The biggest challenge with NSTIs is timely diagnosis. Once the suspicion for necrotizing infection reaches a reasonable threshold, the emergency physician should immediately consult a surgeon and request operative exploration for both definitive diagnosis and treatment. Immediate broad-spectrum antibiotic therapy is also important, and must cover streptococcal species, anaerobes and MRSA. Good choices are vancomycin plus clindamycin or pipercillin-tazobactam. If signs of sepsis are present (hypotension or lactate >4 mg/dL), central access and early goal directed therapy should be initiated.


57.1 A 40-year-old woman complains of a spider bite on her leg. What is the most likely diagnosis and etiologic organism?
A. Spider bite from a dermonecrotic spider species
B. Impetigo from Group A Streptococcus
C. Abscess from a polymicrobial mix of species including Streptococcus milleri
D. Furuncle from methicillin-resistant S aureus

57.2 A 35-year-old HIV-positive injection drug user presents complaining of a hip abscess where he injects heroin. The temperature is 38.1°C and there is a 10 × 10 cm circular area of erythema and induration on the lateral buttock without fluctuance. Which is the correct management?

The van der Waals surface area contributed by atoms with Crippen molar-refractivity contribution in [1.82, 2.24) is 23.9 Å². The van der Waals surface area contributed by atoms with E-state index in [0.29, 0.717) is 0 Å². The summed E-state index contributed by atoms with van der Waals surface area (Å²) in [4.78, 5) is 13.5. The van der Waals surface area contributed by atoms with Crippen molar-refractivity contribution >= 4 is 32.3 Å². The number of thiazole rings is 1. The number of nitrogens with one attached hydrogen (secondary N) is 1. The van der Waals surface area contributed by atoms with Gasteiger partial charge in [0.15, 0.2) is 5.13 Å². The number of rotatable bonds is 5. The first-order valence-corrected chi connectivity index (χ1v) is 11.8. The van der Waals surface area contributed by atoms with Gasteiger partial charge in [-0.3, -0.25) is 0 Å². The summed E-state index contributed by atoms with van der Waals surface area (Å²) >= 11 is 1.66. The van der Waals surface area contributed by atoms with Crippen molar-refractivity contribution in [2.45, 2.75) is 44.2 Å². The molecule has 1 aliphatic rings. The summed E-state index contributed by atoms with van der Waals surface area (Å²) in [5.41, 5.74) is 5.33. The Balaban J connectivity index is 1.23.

A. Prescribe oral cephalexin for cellulitis and instruct the patient to return in 24 hours to assess whether an abscess has developed.
B. Attempt needle aspiration at the center of the infection, and if negative, cover with oral antibiotics.
C. Search for an abscess with bedside ultrasound and establish an IV in anticipation of a drainage procedure and admission for IV antibiotics.
D. Consult a surgeon immediately for suspected necrotizing skin and soft tissue infection.

57.3 An otherwise healthy young man presents with a 5 cm abscess on the lateral buttock. He is afebrile. The correct management includes all of the following except:
A. Pack the abscess and have the patient remove the packing himself within 24 hours and soak or bathe twice per day.
B. Treat with an oral first generation cephalosporin.
C. Incise with a scalpel and explore and open the cavity with a clamp.
D. Provide analgesia with oral ibuprofen and a ring of local anesthetic around the abscess.

57.4 Which of the following is true about necrotizing soft tissue infections?
A. Blood pressure in the normal range and normal renal function are strong evidence against this diagnosis.
B. In suspected cases, admission to a medical service for IV antibiotics with surgical consultation as needed is reasonable management.
C. Skin bullae or necrosis or subcutaneous crepitus or tissue gas on x-ray are usually found.
D. Poorly controlled diabetes is the most common risk factor in community onset infection.
E. Vancomycin to cover MRSA is recommended component of empirical antibiotics.